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The Power User's Manual (Review)

cover"The Power User's Manual -- Over 1000 hints & tips for the Macintosh"

Randal L Kottwitz

MacUser Publications Inc., 1986

Cover price: Not known

"You are now holding the most comprehensive compilation of hints and tips ever published for the Macintosh user." This back cover blurb seemed pretty plausible to me when I read this book shortly after it was published. New versions of software appeared less regularly in those days and the tips were still pretty useful a year or so after publication, adding to the information I avidly devoured from magazines such as MacUser (the UK publication from Dennis Publishing) and less professional ones such as Apple 2000.

The preface, dated July 1986, explains how the book was published using the tools of the day. Tips were entered into a Microsoft File database for management and editing. The database was dumped into a text file for basic formatting in MacWrite. When the publishing team were happy with the content, the MacWrite file was imported into PageMaker for fine tuning, proof pages being generated on a LaserWriter. Finally the pages were submitted to the digital typesetters for output on a Linotronic 300P. So, apart from the product names, not a lot has changed in the world of database driven desktop publishing during the last 17 or so years...

The hardware used was equally impressive. This 160 page book was started on a hard diskless Mac 512K and completed on a Mac Plus on a basic AppleTalk network. MultiFinder and the Mac II were still just rumours.

More than 100 Mac software and peripherals are discussed in the book; today it seems that there are roughly that number of enhancement tools for the OS X Safari browser. Like it or not, some of the applications are still around (PageMaker, Microsoft Word and Excel) while others would rather be forgotten by all who encountered them (Lotus Jazz and Microsoft Multiplan). Apart from the compact Macs, most of the hardware will now seem a bit weird -- imagine a scanner that the user assembles by clipping a scan head to a dot matrix printer (Thunderscan).

For the contemporary compact Mac collector and user, there is still a lot of value in this book. Up until OS X, the Mac desktop and menus changed very little on the surface but the real differences and limitations are noticeable when you try to do any real work a 128 and 512 system. The tips on Switcher, system compatibility, conflicts and general pre-System 6 strangeness will help in your transition to a real vintage Mac.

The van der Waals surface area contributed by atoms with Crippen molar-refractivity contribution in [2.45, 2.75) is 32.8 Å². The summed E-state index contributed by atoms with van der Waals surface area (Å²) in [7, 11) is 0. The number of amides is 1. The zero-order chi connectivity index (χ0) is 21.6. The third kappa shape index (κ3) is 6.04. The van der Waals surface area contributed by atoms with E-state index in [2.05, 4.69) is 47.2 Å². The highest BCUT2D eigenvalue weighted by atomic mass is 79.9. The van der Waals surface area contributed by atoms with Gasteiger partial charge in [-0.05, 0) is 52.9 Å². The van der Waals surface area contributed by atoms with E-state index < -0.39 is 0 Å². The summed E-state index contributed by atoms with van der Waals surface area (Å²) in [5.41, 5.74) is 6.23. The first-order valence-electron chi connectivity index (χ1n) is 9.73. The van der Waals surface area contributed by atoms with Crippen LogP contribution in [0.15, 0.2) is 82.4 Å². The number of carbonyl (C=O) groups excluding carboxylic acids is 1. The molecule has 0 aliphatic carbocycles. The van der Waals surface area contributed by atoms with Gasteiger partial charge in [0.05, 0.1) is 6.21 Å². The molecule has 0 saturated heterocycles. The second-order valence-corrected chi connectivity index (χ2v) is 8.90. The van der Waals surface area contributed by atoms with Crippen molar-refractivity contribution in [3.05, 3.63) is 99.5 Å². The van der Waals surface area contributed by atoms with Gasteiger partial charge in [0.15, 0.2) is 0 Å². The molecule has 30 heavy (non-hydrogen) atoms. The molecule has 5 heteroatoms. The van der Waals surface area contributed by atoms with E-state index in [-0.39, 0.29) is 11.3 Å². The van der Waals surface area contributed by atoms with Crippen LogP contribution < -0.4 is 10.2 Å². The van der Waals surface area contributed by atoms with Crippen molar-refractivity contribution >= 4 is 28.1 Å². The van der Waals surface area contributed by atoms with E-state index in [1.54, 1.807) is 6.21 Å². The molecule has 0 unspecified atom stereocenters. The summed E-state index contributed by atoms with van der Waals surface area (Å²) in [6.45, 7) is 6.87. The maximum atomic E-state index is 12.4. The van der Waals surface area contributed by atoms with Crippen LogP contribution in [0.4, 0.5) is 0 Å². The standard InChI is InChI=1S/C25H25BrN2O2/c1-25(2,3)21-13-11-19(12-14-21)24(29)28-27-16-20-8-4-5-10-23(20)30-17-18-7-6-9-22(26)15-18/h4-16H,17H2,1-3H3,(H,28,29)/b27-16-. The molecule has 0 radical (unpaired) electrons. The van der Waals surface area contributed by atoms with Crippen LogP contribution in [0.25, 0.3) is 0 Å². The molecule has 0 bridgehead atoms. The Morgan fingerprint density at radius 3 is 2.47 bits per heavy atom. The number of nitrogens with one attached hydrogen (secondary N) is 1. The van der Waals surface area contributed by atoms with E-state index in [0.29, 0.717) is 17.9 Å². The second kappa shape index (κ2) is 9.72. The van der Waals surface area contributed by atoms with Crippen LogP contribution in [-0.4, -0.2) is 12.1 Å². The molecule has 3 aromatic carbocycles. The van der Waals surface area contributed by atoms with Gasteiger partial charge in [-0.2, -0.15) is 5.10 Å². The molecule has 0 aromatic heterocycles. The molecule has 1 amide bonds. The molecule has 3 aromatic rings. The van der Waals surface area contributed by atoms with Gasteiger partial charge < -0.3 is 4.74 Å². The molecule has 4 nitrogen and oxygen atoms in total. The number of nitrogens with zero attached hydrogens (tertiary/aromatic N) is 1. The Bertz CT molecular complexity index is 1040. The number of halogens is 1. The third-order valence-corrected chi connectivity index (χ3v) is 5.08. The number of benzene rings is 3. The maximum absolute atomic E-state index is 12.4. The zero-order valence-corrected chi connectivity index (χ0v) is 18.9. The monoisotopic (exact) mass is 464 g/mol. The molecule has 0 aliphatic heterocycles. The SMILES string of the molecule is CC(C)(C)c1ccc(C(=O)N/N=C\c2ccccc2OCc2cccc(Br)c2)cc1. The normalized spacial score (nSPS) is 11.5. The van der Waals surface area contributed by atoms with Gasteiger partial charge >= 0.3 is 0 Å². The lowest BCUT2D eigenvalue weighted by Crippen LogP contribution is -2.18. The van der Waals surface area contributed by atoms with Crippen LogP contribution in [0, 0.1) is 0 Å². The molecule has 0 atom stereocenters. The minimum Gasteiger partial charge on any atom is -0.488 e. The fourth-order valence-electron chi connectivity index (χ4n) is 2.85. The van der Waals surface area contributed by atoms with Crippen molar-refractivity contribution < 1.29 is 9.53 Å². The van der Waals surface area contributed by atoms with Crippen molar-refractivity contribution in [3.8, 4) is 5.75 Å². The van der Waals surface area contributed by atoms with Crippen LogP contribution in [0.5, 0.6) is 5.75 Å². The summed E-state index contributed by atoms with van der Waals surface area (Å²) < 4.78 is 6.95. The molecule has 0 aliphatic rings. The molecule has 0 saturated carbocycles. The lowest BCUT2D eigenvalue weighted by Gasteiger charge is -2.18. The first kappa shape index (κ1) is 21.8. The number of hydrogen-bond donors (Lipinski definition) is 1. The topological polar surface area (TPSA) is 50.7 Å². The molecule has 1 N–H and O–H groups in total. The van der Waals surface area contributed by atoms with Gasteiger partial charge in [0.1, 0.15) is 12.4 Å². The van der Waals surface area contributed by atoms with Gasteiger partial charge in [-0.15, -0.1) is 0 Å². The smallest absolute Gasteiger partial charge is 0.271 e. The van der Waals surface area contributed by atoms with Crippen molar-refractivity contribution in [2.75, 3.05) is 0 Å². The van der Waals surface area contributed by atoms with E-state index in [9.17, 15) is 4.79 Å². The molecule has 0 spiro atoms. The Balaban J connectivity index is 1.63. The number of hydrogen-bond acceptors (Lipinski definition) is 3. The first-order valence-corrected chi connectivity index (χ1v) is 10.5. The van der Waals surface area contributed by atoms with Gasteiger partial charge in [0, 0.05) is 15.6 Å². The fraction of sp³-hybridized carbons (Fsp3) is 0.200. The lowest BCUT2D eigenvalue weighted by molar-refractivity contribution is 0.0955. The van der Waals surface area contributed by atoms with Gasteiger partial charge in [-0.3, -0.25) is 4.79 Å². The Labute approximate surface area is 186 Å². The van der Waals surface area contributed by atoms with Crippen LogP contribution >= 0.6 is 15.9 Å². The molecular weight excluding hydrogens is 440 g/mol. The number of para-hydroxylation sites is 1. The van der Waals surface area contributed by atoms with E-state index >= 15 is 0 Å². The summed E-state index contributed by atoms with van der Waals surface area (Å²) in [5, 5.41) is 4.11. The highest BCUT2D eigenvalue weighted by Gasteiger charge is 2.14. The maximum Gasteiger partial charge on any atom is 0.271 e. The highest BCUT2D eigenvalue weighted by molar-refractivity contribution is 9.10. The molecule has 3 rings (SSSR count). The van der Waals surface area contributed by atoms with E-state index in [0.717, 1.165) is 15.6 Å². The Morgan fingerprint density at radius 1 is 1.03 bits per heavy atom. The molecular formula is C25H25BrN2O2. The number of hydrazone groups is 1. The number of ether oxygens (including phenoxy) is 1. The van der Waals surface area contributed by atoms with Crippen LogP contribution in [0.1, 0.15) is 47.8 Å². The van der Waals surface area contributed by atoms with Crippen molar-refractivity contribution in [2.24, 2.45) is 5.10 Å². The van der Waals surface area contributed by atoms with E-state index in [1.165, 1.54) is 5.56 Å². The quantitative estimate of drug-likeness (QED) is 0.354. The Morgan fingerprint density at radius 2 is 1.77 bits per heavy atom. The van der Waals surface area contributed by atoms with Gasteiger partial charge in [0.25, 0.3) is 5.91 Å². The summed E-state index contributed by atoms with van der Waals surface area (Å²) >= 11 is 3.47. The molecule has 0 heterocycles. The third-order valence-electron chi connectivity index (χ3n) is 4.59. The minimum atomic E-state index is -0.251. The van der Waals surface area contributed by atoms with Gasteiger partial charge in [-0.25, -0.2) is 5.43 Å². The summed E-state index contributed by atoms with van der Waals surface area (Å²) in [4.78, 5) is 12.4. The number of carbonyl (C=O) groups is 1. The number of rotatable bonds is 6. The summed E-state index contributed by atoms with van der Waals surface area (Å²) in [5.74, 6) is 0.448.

And if you feel like publishing your own book of tips for vintage Mac users using contemporary hardware and applications, you'll find this book indispensable. 

Some extracts from the Power User's Manual are available in HTML format (Warning: 180Kb file, no images). The extracts cover the Mac system software and related topics; if you need the tips on particular old applications, you'll have to find a copy of the book.

A few words from the author of the Power User's Manual (quoted with permission):

Hi Phil,

I am the original author of The Power User's Manual. A friend of mine was randomly "googling" his friends the other day, put in my name, and came up with your review and excepts. I'm deeply flattered that all these years later the information I put in that book is still of some use to someone. Indeed, your nod to the process of making the book is gratifying as well -- to my knowledge, no one else was doing such a project on any PC, so I think I actually invented the whole database publishing process on a microcomputer. I know the folks at MacUser were astonished at the process. One minor note -- you make reference to the publishing team being happy with the content. Although I had an editor for the text, other than that I WAS the entire publishing team. I spoke with Paul Brainerd at Aldus at the time. He made a comment that anyone who was publishing more than 16-page documents on PageMaker had to be crazy. He was shocked when I handed him a proof of the book.

So, there's a little more background for you. Again, I'm deeply flattered that you've chosen to spend so much time on my old chestnut. Although it was a technical compilation, the book was put together with much love, so it means a lot to me that someone noticed.

Warmest regards,
Randy Kottwitz

This page last updated: 14 February 2004

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